Nat Fein, the newspaper photographer who won a Pulitzer Prize for his unorthodox picture of a frail Babe Ruth at Yankee Stadium, has died.
Fein died Tuesday at a hospital in Westwood, N.J. He was 86.
A longtime staffer for the now-defunct New York Herald Tribune, Fein was known for taking photographs that evoked life in New York in the 1930s, '40s and '50s. Noted images by Fein included one of Mayor Fiorello LaGuardia leading the city's sanitation department orchestra in 1940, another of an impeccably dressed Dr. Albert Schweitzer kneeling to shake the hand of a tearful little girl and another of a herd of elephants from the Barnum and Bailey circus thundering down a street, chased by a gang of children.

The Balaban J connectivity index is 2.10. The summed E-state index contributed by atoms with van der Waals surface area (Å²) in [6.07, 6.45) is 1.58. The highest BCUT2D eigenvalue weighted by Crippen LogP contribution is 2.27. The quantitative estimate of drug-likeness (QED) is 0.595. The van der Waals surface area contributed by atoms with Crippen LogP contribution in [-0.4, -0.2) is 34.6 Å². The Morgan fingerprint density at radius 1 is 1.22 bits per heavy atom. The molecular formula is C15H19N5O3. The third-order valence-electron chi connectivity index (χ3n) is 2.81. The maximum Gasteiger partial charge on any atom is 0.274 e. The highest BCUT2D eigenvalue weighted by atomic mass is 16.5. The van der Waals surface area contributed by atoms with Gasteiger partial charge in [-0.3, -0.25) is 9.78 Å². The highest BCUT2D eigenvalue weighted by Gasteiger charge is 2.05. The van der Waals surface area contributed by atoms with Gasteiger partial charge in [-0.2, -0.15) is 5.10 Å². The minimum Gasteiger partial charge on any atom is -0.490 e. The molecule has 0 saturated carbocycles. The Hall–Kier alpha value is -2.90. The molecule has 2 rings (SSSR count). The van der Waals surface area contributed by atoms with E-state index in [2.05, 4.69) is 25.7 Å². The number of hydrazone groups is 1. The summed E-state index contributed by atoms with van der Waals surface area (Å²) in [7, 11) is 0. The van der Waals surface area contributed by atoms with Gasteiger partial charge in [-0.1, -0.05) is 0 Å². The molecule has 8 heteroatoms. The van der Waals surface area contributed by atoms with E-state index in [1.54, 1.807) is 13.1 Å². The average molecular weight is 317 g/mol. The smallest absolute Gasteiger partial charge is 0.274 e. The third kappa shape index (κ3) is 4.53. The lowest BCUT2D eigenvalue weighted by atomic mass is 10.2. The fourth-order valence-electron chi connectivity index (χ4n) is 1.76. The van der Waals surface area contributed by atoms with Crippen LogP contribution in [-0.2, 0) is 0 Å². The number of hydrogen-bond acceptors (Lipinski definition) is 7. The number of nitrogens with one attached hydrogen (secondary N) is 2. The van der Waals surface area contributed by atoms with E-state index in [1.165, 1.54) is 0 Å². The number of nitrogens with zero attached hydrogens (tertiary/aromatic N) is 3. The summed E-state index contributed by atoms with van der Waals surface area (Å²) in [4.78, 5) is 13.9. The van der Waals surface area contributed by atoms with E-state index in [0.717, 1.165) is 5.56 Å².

His most noted photograph, however, was the shot of Ruth near home plate at Yankee Stadium, taken just weeks before Ruth's death from throat cancer.
As Fein noted later, the tribute to Ruth included the retirement of the slugger's uniform number, 3. Fein, on the field with a group of press photographers, decided to go against convention and photograph Ruth from the back.